Smaller-scale production was also profoundly affected by economic, ecological or political events in far distant parts of the world. From the 18th century, seaweed – traditionally gathered as a fertiliser for the fields – became the foundation of a flourishing industry supplying alkaline kelp to the glass- and soap-making industries (Thomson 1987, 207). Associated with this industry was a material infrastructure which survives today as kelp kilns and other features dotted along the northern and western coasts of Scotland. And this industry is part-and-parcel of the story of Scotland’s crofting communities, created in the 18th- and 19th-century through a re-working of entire landscapes, settlement structures and social constellations. The kelp boom came to an end from the 1820s (Smout 1969, 327) as a result of freer and cheaper access to foreign sources of alkali, initially barilla from Spain but later guano from South America and Easter Island, and of the development in Glasgow of the LeBlanc process for the manufacture of alkali for glass from common salt. The collapse of the kelp market in around 1830 left many families in a precarious position – crofts in many kelping districts were designed by the estate to be too small to support a family through farming, to encourage crofters to take up work in industries like kelp processing.

Alongside attention to the relationship between local production for the market, and the requirements of commodity movement such as drove roads and harbours, one should consider the potential for new understandings of local consumption in a global world. Work in the last decade or more has demonstrated the value of an archaeological approach to people’s interactions with mass-produced goods. Some have argued that the archaeology of the modern past shows the emergence of a ‘mass culture’ which continues to dominate life today. The argument here is that the evident spread of mass-produced ceramics in the 18th and 19th centuries indicates that, as people in diverse localities came to use the same ceramics (mass-produced in Glasgow or Staffordshire, for example), local ways of life were eroded and a homogenised, standardised culture spread throughout the country (see Emery 1996; 1999; 2000 on artefacts from St. Kilda). Others (e.g. Barker 2005; Fleming 2000; Webster 1999) have suggested that selected ceramic assemblages indicate that people had clear and varied preferences in terms of vessel form, colour and other features and that these preferences indicate localised differences in the acquisition, use and interpretation of mass-produced goods. Further work on the nature, meaning and use of mass-produced goods could inform an understanding of the role of such goods in the construction of modern material culture. And the study of persistent (or newly developing) non-industrial craft traditions should not be forgotten: this is a research topic which forms a valuable counter-point to research into the consumption of mass-produced goods and which can draw out some of the complexities of the ways in which people have engaged with local and wider developments in the modern world.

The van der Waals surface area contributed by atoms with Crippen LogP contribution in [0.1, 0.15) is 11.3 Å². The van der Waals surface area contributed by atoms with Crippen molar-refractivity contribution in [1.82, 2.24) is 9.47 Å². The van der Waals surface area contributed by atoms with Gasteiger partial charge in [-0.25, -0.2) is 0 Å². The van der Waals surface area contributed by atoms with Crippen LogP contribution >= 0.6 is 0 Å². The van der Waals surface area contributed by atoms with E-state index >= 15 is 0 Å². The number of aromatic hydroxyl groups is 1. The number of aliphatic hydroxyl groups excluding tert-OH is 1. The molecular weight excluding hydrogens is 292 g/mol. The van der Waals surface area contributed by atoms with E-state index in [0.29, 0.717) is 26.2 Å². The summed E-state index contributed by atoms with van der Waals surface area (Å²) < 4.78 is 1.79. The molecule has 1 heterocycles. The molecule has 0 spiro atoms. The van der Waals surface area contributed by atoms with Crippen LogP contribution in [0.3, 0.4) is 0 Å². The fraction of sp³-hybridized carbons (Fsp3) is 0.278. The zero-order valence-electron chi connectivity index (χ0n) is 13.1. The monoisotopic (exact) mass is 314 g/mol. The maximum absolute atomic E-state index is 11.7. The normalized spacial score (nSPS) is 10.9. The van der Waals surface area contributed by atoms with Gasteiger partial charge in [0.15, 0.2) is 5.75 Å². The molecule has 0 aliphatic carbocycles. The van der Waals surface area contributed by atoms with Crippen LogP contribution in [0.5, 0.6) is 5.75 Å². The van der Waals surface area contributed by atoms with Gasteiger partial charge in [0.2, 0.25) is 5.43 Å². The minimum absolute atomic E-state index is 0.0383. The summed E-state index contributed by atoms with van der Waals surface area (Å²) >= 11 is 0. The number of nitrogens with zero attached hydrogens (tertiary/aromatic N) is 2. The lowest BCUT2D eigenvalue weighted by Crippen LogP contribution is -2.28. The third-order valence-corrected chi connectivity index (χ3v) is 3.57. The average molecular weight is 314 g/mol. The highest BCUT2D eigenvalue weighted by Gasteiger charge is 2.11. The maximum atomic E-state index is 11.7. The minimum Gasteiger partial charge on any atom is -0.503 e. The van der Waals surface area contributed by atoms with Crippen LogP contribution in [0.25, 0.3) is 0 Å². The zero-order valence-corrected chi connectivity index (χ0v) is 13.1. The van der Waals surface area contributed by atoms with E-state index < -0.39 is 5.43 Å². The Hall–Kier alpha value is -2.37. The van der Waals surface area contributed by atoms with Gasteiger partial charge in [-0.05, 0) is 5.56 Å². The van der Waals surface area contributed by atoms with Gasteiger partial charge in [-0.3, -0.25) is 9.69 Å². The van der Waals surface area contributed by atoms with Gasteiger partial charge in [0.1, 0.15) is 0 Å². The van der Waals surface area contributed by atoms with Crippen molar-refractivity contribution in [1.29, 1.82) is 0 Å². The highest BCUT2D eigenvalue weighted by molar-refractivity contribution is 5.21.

See also the ScARF Case Study: Global markets and local environments